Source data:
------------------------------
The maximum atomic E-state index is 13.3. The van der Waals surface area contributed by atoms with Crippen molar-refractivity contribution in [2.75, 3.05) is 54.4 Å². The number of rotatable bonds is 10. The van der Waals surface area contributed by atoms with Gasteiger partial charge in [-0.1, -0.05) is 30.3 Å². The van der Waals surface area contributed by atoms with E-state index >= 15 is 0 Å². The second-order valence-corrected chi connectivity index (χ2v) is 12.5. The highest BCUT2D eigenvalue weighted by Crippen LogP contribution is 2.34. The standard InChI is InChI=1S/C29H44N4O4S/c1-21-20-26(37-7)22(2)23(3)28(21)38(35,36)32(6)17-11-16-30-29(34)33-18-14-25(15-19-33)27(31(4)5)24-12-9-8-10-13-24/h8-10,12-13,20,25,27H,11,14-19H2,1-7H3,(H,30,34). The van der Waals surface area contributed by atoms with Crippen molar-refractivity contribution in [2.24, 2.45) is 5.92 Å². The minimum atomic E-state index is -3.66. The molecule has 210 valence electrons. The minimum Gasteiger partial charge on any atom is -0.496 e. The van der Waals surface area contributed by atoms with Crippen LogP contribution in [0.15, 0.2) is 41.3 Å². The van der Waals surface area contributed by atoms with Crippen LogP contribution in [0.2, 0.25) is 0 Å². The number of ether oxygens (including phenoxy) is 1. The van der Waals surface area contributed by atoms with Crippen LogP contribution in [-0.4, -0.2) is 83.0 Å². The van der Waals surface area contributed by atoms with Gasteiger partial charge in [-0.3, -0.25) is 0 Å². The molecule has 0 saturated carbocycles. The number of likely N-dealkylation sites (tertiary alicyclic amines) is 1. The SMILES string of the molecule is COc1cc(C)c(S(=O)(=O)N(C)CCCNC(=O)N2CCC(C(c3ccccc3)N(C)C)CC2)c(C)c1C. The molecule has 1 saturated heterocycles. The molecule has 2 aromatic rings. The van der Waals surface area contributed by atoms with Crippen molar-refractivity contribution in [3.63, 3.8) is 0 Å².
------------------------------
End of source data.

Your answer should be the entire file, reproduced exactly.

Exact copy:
The maximum atomic E-state index is 13.3. The van der Waals surface area contributed by atoms with Crippen molar-refractivity contribution in [2.75, 3.05) is 54.4 Å². The number of rotatable bonds is 10. The van der Waals surface area contributed by atoms with Gasteiger partial charge in [-0.1, -0.05) is 30.3 Å². The van der Waals surface area contributed by atoms with E-state index >= 15 is 0 Å². The second-order valence-corrected chi connectivity index (χ2v) is 12.5. The highest BCUT2D eigenvalue weighted by Crippen LogP contribution is 2.34. The standard InChI is InChI=1S/C29H44N4O4S/c1-21-20-26(37-7)22(2)23(3)28(21)38(35,36)32(6)17-11-16-30-29(34)33-18-14-25(15-19-33)27(31(4)5)24-12-9-8-10-13-24/h8-10,12-13,20,25,27H,11,14-19H2,1-7H3,(H,30,34). The van der Waals surface area contributed by atoms with Crippen molar-refractivity contribution in [2.24, 2.45) is 5.92 Å². The minimum atomic E-state index is -3.66. The molecule has 210 valence electrons. The minimum Gasteiger partial charge on any atom is -0.496 e. The van der Waals surface area contributed by atoms with Crippen LogP contribution in [0.15, 0.2) is 41.3 Å². The van der Waals surface area contributed by atoms with Crippen LogP contribution in [0.2, 0.25) is 0 Å². The number of ether oxygens (including phenoxy) is 1. The van der Waals surface area contributed by atoms with Crippen LogP contribution in [-0.4, -0.2) is 83.0 Å². The van der Waals surface area contributed by atoms with Gasteiger partial charge in [-0.3, -0.25) is 0 Å². The molecule has 0 saturated carbocycles. The number of likely N-dealkylation sites (tertiary alicyclic amines) is 1. The SMILES string of the molecule is COc1cc(C)c(S(=O)(=O)N(C)CCCNC(=O)N2CCC(C(c3ccccc3)N(C)C)CC2)c(C)c1C. The molecule has 1 saturated heterocycles. The molecule has 2 aromatic rings. The van der Waals surface area contributed by atoms with Crippen molar-refractivity contribution in [3.63, 3.8) is 0 Å².